ABVRS technology to recycle waste products into fishmeal and fish oil. (Photo: Jason Adams/auburn.edu)
New technology cleanly recycles catfish byproducts
Wednesday, July 11, 2012, 23:50 (GMT + 9)
A catfish farm in Alabama will experience the debut of a patented Auburn University-developed process that cleanly converts inedible waste from the slaughter of animals into marketable products.
Alabama Protein Products LLC, the university’s process, is the first private venture ever to use the trademarked Agricultural Byproduct Value Recovery System (ABVRS) -- a quick, energy-efficient and environmentally responsible rendering process that creates no foul odors, toxic emissions or wastewater while it turns animal tissue from food processing plants and other agricultural byproducts into high-protein fish meal for use in poultry, livestock and fish feed and omega-3 fish oil. It will be employed at Kyser Family Farms in Hale County.
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"As it is now, it costs the Alabama catfish industry about USD 1 million a year to haul catfish offal from processors here to the catfish rendering plant in west Mississippi," said Bill Kyser of Kyser Farms. "The renderer pays the processor for the raw offal, but sometimes the freight is more than the offal is worth. If we keep the offal and process it here and make it more valuable, then our fish will be more valuable."
Jesse Chappell, an associate professor of fisheries and allied aquacultures at Auburn and lead researcher on the system, noted that as opposed to traditional rendering, the ABVRS uses high heat and relatively simple drying technology that eliminates the cooking process and related environmental problems.
High-fat, high-moisture slaughterhouse byproducts are ground and mixed with a compatible meal and loaded into the central processing unit, where air of 800 F instantly evaporates 90 per cent of the moisture and releases it into the atmosphere as clean, odor-free steam. The hot air forces the dehydrated material through the unit, where the internal temperature is maintained at 240 °F, and the finished meal exits the system at 160-190 °F.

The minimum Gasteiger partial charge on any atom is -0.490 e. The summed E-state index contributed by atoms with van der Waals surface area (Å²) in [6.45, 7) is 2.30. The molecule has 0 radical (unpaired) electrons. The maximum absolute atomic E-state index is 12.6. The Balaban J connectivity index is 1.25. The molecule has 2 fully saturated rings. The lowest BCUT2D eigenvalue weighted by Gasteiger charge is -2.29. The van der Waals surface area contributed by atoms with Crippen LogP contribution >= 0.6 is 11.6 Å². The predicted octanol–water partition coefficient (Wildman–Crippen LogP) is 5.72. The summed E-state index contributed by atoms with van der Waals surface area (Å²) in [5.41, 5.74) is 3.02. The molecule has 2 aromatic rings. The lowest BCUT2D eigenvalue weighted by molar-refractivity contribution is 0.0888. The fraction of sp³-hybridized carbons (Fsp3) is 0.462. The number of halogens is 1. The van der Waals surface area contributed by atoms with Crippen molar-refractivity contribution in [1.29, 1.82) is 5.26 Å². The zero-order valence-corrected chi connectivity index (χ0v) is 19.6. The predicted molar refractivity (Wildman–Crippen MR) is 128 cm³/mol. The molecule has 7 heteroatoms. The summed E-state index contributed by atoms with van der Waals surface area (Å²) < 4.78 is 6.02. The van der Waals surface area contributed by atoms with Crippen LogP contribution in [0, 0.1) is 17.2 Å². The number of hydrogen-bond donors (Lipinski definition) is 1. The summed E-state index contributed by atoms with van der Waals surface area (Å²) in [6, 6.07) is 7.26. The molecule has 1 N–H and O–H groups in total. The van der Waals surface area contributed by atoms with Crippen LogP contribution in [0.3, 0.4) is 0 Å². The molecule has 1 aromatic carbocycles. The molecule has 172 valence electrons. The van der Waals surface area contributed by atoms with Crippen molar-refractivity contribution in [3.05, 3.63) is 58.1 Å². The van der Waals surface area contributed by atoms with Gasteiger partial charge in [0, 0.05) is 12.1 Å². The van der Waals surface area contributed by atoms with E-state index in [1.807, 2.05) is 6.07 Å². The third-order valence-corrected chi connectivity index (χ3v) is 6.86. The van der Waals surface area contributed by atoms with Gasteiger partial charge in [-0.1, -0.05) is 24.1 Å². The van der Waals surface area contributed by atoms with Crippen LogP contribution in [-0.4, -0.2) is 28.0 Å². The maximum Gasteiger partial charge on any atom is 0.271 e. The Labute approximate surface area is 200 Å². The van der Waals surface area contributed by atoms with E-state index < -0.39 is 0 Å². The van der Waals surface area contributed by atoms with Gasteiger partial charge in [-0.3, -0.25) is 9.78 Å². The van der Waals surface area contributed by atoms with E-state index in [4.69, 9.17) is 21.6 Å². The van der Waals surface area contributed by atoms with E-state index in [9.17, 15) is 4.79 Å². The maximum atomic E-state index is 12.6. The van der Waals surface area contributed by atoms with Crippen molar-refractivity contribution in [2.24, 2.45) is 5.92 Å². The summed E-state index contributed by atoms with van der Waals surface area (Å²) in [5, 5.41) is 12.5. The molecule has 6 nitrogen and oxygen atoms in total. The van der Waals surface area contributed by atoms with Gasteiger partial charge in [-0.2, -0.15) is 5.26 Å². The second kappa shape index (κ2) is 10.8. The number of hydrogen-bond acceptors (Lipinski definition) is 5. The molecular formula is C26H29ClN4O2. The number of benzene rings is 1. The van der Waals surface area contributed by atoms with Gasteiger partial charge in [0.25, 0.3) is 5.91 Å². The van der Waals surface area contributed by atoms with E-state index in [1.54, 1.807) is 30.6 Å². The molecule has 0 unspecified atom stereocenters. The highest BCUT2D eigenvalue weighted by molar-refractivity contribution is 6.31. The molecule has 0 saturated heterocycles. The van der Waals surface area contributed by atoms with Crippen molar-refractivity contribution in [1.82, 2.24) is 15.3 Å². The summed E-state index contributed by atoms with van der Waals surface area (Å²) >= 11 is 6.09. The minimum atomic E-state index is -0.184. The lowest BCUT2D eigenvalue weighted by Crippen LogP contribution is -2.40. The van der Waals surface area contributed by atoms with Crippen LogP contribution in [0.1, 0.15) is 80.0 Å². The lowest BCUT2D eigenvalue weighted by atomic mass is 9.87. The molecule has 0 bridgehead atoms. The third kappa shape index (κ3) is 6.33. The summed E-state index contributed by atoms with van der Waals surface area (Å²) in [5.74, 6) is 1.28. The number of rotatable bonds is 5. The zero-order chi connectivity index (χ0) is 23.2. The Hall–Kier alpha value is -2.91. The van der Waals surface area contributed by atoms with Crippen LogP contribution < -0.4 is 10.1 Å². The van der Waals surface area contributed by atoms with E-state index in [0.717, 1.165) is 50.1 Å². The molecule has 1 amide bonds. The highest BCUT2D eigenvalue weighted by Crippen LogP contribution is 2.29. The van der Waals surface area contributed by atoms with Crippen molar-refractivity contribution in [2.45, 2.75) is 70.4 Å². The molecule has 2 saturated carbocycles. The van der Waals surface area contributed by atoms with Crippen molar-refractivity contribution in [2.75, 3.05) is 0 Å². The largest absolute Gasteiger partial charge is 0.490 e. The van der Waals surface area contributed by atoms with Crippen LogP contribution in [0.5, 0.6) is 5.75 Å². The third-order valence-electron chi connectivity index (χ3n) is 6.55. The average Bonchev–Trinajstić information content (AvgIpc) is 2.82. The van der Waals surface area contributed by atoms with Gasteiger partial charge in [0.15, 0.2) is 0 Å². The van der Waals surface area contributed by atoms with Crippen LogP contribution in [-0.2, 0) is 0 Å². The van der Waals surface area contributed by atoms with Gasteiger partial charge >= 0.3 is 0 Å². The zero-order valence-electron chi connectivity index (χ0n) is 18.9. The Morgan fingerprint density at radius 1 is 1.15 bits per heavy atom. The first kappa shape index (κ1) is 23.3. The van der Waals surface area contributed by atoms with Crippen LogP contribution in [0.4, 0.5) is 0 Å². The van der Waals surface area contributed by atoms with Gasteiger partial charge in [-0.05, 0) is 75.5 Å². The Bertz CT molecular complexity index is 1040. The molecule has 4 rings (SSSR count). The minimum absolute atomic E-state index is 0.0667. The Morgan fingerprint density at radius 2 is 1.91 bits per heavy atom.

The entire process takes about 60 s.
"I have watched the prototype equipment run, and I believe in the process," said Kyser, who has agreements with processors Heartland Catfish and SouthFresh Catfish to buy offal generated at their Alabama plants.
"Conventional rendering plants are large because they include wastewater treatment facilities, and they have to be located in remote, relatively isolated areas because of the offensive smells they produce, but the technology that has come out of Auburn eliminates the foul odors, so that ABVRS facilities can be built on farms, or catfish or poultry processors can build them on site," Mosley highlighted. "That means they retain ownership of the resulting meal and oil, which allows the offal to become a profit centre instead of a costly disposal problem."
Chappell predicted that Kysers' Alabama Protein Products could "revolutionize how byproducts from catfish and other meat processing plants are handled, in Alabama and the world."
Last month, Falcon Protein partnered with an Illinois-based plant that by 2013 will be processing invasive Asian carp from the Mississippi and Illinois rivers. Using the ABVRS technology, Falcon will recycle the waste products into fishmeal and fish oil.
By Natalia Real